Index Option Writing
Why an Underutilized Investment Strategy is Gaining Favor
Pressured by historically low interest rates, many institutional investors have spent the past
few years edging into higher-risk assets in search of yield. Now, with short-term rates moving
up, equity valuations high and the global political climate marked by uncertainty, a time-
tested investment and risk-management tool—index option writing—is looking increasingly
attractive. Chief Investment Officer spoke recently with Derek Devens, Managing Director at
investment management firm Neuberger Berman Investment Advisers LLC, about how asset
owners are using option strategies not just to manage risk but also as a pure source of return.
CIO: Asset owners are always looking for new investment
ideas and new ways to be more risk efficient, but options
aren’t new. Why are people turning to them now?
DEREK DEVENS: Like any industry, investment management
has an innovation curve, and in some cases it can take a long
time to move from specialized implementations of an idea to
broader application. Sophisticated investors have long utilized
the optionality that’s embedded in many types of securities:
convertible bonds, asset-backed securities, stock warrants, and,
of course, swaps. Given the lower return, risk-aware environment
we’ve witnessed over the past several years, more conservative
option-writing strategies—put-writing, buy-writing and overwriting—are finally moving along that innovation curve.
CIO: How exactly does this work? What strategies are you
DEVENS: One of the most common strategies we use is
collateralized put-writing, where, on our client’s behalf, we sell
put options on an equity index and invest their collateral in
short-duration U.S. Treasury bonds. This allows our client to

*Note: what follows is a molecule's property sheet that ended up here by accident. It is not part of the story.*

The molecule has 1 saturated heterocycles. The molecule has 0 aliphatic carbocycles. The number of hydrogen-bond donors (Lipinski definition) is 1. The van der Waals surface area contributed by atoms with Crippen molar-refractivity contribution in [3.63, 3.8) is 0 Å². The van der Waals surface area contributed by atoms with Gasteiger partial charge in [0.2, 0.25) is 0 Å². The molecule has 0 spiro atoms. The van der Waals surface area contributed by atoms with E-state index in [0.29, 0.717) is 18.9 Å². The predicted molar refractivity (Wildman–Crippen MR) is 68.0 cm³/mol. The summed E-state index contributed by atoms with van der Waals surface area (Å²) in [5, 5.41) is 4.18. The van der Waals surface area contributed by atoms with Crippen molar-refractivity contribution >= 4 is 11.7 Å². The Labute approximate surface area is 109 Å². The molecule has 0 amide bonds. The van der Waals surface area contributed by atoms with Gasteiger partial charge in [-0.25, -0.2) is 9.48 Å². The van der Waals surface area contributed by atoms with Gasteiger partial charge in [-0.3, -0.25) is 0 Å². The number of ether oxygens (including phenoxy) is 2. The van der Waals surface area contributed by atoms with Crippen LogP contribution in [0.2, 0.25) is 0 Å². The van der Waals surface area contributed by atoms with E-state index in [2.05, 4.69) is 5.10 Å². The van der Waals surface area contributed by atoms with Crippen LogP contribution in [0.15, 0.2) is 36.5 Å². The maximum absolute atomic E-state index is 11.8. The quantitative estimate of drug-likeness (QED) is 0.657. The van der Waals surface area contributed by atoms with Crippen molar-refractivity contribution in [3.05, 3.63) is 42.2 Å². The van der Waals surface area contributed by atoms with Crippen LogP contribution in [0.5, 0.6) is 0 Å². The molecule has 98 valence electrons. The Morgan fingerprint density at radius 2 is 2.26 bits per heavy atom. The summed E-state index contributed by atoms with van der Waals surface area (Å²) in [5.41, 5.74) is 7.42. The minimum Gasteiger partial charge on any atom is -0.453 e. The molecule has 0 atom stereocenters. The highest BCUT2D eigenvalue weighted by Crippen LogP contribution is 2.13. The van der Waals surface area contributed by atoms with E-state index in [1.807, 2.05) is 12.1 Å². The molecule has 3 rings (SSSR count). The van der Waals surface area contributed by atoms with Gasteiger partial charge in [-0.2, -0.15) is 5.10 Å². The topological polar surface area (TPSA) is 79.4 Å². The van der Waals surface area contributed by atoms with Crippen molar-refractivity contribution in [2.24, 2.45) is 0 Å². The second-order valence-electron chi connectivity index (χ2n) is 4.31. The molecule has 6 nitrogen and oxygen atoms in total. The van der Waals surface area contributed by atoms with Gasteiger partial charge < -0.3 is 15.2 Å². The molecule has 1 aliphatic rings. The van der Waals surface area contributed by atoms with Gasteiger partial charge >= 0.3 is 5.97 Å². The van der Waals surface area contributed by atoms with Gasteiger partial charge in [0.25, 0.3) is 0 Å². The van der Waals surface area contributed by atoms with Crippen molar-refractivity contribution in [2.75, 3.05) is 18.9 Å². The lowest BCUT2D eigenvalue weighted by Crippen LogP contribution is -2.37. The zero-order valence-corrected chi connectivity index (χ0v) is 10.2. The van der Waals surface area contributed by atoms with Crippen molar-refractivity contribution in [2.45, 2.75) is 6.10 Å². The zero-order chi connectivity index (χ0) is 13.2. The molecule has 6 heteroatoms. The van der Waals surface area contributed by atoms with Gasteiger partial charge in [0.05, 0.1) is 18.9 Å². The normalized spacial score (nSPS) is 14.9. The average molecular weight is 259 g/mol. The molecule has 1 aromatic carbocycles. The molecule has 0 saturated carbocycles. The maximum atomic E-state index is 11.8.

collect two different return sources—the premium they collect
for selling the options, and the bond income. If the index stays
above the option’s strike price, the client earns the full amount of
those two sources of return. If the index falls to the strike price or
below it, the client loses money because they have to pay the put
holder the difference between strike price and the index price.
So you do have the full downside exposure of the index, but the
downside risk is mitigated by the premiums they received for
selling the put, plus any interest earned on their collateral. It’s
important to note that the premiums can increase significantly
during periods of market uncertainty.
Our second strategy builds on the first. It’s an index strangle
where, in addition to implementing the collateralized put-writing,
we sell, or write, call options on the same index. This strategy
is much less dependent on the direction of the market than
collateralized put-writing and at times may even be negatively
correlated with the market. Finally, we can implement either
of these two strategies as an overlay to increase the capital
efficiency of an existing portfolio allocation.
CIO: Passive investing is more popular than ever. Options
are a type of derivative, and investing in options probably
seems to a lot of people like the antithesis of passive investing.
How do you square the appetite for these two seemingly
contradictory approaches to investing?
DEVENS: Actually, we suspect they may have something of a
symbiotic relationship. As index-based investing has grown, so
has the focus on risk control. If no one is actively manning the
stock portfolio, then if someone wants to manage the risk of that
portfolio further up the chain, at the asset-allocation level, then
options can facilitate that.
CIO: But to be clear, you’re running actively managed
DEVENS: That’s correct. Options are always expiring, so even
with a passive strategy the portfolio would be turning over with
regular frequency; you’d be rolling your options as they expired
or approached expiration. We run a systematic, rules-based
strategy. It’s not a tactical or an opportunistic approach, but
neither is it a passive strategy where we’re just naïvely rolling
options. At a practical level, we can’t advocate a traditional
passive approach to options. Exchange traded option markets
are transparent. If everybody knew what options we would be